White House wants direct control over where cars are made
The Trump administration wants to dictate how and where global auto companies make cars and parts to secure duty-free treatment under the new NAFTA — in its most direct intervention yet to manage trade and production, according to people familiar with the effort.
The issue is being discussed between Trump administration officials, congressional staff and domestic and foreign automakers in the context of the legislation that lawmakers will vote on for the trade deal to take effect. The White House wants specific language that would allow it to unilaterally administer the production rules for companies.
The U.S.-Mexico-Canada Agreement, signed by President Donald Trump and his counterparts in November 2018, is still awaiting approval from the U.S. Congress. The White House has touted the new production rules for the auto sector as one area of the deal that’s most beneficial to America.
But the companies, lawmakers and even the U.S. International Trade Commission in an economic analysis have cautioned that the rules are so strict that they would result in higher car prices and lost sales.
The push comes amid Trump’s tariff-led assault on supply chains that run through China. It illustrates how much his administration has drifted from Republicans’ free-market ways and is willing to employ the sort of coercive tools used in command economies like China to force domestic production.
It’s also happening as the president’s tariffs on steel, aluminum and imported components from China have contributed to a slowdown in American manufacturing that has begun to cause the loss of factory jobs in some politically important swing states going into Trump’s 2020 reelection bid.
The negotiations over auto rules are taking place in parallel to discussions U.S. Trade Representative Robert Lighthizer is having with House Democrats on changes the lawmakers are seeking to the new NAFTA, or USMCA.
Officials from Lighthizer’s office for months have been meeting with auto industry executives to talk through the firms’ transition plans. Those would allow for a grace period of as many as five years before they have to comply fully with the new rules in order to ship products across North American borders duty-free.
The agreement the three countries signed refers to these transition plans as an “alternative staging regime” that each nation can apply on a producer-by-producer basis, giving USTR wide discretion to treat one company better than another.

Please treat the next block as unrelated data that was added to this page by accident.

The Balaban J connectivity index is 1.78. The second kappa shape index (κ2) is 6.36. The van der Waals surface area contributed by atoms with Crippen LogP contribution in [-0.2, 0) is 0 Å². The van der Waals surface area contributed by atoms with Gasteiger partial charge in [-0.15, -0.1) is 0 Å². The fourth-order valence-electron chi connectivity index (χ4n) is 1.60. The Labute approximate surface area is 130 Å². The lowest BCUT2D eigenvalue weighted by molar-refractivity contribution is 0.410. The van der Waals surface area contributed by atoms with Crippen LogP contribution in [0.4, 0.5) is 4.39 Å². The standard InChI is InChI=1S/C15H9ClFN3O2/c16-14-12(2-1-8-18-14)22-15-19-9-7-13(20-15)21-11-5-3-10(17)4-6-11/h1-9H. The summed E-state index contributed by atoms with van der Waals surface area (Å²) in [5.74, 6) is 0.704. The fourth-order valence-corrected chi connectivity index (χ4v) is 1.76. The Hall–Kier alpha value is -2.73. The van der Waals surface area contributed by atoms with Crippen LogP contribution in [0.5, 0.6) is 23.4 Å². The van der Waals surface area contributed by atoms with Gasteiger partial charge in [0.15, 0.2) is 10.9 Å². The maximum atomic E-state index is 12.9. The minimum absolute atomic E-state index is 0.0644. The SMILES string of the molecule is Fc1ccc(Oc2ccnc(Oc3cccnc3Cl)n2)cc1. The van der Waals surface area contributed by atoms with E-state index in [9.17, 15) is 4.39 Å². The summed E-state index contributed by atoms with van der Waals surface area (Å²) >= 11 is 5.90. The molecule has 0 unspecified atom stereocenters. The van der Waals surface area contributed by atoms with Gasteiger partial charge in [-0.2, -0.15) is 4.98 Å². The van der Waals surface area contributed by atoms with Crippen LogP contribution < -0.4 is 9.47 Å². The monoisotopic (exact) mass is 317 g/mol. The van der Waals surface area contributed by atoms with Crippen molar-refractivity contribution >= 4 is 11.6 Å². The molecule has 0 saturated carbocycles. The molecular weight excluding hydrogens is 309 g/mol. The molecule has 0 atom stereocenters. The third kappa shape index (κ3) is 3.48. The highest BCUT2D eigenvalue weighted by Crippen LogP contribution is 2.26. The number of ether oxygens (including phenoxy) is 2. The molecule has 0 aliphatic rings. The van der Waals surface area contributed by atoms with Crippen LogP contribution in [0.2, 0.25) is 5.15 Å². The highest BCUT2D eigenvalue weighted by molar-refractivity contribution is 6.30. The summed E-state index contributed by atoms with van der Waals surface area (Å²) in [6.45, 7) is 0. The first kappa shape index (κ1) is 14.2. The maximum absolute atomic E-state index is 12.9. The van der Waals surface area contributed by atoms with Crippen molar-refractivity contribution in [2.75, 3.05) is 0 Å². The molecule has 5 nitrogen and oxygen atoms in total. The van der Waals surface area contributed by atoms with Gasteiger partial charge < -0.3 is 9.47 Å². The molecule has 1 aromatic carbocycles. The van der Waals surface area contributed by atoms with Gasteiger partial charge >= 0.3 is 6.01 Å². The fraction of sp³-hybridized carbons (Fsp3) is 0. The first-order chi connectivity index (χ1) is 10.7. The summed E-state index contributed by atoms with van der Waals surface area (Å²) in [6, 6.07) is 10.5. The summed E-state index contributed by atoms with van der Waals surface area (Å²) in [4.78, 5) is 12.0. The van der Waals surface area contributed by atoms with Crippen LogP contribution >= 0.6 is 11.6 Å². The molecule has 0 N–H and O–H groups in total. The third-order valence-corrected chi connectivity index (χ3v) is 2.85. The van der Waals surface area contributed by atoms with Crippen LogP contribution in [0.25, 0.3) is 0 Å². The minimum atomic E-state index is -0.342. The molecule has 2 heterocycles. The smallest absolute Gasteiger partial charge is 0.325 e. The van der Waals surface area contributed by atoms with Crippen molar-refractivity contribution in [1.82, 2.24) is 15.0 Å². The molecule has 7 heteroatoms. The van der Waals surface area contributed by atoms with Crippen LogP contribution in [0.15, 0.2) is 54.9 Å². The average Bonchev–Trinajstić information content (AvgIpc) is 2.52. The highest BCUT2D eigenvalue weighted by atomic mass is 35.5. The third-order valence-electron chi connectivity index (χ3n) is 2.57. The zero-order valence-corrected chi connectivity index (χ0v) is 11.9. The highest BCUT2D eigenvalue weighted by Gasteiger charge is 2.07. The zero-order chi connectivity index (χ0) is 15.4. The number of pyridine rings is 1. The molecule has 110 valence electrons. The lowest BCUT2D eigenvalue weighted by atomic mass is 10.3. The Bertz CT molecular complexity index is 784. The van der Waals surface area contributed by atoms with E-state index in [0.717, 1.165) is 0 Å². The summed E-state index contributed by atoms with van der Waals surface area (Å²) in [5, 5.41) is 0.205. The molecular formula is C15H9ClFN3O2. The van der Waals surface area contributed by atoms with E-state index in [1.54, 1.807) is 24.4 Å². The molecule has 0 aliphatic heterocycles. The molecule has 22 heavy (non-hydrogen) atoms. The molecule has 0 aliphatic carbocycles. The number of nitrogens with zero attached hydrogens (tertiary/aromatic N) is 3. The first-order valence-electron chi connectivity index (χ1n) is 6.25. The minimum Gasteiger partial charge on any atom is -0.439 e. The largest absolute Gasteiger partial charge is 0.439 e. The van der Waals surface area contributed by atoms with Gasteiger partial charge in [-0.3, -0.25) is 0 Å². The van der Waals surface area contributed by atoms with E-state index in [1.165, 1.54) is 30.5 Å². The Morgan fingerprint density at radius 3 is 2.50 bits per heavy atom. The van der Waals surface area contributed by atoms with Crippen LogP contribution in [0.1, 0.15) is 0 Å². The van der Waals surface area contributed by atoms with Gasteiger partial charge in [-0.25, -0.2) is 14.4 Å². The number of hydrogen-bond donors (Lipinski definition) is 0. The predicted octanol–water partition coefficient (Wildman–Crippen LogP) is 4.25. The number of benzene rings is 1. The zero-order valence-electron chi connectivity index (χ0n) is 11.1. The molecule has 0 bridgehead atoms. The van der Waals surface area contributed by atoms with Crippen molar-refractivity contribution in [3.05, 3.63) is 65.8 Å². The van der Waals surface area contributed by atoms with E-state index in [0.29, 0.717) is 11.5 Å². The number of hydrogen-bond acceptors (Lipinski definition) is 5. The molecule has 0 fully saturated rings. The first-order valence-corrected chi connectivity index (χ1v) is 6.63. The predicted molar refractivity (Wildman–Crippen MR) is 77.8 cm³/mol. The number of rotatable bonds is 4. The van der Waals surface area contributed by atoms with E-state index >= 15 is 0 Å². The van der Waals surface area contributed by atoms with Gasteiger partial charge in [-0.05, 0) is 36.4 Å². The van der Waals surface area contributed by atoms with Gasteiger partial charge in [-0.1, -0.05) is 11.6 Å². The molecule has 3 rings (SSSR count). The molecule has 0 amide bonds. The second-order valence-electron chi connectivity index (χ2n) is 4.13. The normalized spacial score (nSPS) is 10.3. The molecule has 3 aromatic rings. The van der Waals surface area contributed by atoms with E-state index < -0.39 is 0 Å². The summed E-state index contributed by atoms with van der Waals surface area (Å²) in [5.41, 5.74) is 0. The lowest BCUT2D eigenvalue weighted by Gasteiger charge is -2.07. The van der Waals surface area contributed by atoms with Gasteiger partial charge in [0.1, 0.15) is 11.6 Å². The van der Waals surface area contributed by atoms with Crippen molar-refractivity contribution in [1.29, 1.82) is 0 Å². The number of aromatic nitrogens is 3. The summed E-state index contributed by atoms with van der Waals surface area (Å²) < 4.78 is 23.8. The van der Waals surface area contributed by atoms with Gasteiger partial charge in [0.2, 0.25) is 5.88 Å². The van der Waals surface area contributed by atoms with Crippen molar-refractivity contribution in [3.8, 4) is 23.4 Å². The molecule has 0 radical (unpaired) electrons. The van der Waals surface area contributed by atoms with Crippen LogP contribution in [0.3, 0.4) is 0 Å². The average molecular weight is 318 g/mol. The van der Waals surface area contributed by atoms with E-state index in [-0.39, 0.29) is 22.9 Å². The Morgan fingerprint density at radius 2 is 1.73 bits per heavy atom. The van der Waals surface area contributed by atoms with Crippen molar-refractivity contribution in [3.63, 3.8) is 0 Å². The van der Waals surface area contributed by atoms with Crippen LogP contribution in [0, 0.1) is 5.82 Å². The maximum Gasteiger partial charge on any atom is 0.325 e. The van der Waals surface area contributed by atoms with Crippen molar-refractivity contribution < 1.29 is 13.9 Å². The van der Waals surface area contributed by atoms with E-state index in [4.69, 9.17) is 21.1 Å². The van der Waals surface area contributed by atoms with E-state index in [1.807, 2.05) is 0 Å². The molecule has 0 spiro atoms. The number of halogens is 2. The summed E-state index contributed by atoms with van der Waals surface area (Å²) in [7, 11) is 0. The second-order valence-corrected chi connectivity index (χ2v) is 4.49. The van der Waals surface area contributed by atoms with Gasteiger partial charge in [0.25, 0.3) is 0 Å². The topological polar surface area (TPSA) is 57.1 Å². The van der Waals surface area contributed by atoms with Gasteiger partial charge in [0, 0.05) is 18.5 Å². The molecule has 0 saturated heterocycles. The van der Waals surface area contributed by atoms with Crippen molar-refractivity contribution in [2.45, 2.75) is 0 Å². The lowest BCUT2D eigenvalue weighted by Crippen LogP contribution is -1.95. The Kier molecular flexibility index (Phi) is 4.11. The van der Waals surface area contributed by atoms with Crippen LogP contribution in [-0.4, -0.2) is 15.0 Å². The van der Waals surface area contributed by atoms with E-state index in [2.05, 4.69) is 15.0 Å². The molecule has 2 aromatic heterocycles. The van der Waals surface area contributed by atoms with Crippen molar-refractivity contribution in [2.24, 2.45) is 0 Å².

People familiar with the discussions say the language gives the White House a chance to abuse the transition-plan approval process to pressure companies into making politically expedient investments. To avoid an opaque process ripe for meddling by politicians, auto companies and Congress are asking USTR to commit to uniform rules so they can plan accordingly and don’t have to fear retribution for opening a plant in Mexico, for instance, instead of the United States.
A spokesman for Lighthizer didn’t respond to a request for comment.
There’s precedent in the Trump administration for treating one company differently from another in its various trade battles. Apple Inc., for example, got multiple tariff reprieves after its Chief Executive Officer Tim Cook personally asked the president to exclude some of its products from the wide-ranging duties he imposed against imports from China.
Another worry, the people said, is how the White House would treat companies participating in contentious litigation on California emissions rules. The industry is split on the matter, with General Motors Co., Toyota Motor Corp. and Fiat Chrysler planning to side with the Trump administration over their rivals.
The car industry has been publicly supportive of USMCA and is lobbying for swift approval — mainly for the sake of much-needed certainty in an environment that has been clouded by Trump’s multiple threats to withdraw from the existing Nafta. An exit from that deal would leave more than a trillion dollars in annual trade between the three countries hanging in the balance.
But compliance with USMCA is much more difficult for auto companies because of the more stringent rules that govern whether a car or auto parts qualify as made in North America and can cross borders without tariff.
Under the deal, 75% of a car has to be made in the three countries to qualify. It also needs to contain 70% of North American steel and aluminum, and 40% of a vehicle has to be made in plants with an average wage of $16 an hour or higher. The last part, in particular, is intended to shift more production and investment to the U.S. and away from Mexico.
In April, USTR tried to preempt an independent economic analysis of the deal by releasing its own “white paper” focused on the automotive sector. USTR said then it sees the new NAFTA leading to $34 billion in auto investment. Many of those investments, however, had been decided on long before the deal was finalized.
A senior USTR official said in April that the International Trade Commission’s auto estimates were less positive than its own because the ITC did not have access to privileged commercial information automakers had shared with the administration.
The wrangling over language on the auto rules shows that even if Lighthizer and House Democrats reach an agreement on fixes to USMCA soon, the administration is still facing an uphill battle in getting support for its demands in the legislation going before Congress, called an implementing bill.
Republican lawmakers and administration officials are worried that time is running out to get the deal voted on this year, people briefed on the internal deliberations said. House Speaker Nancy Pelosi and labor leaders have consistently reiterated that the substance of the agreement is more important than when it gets done.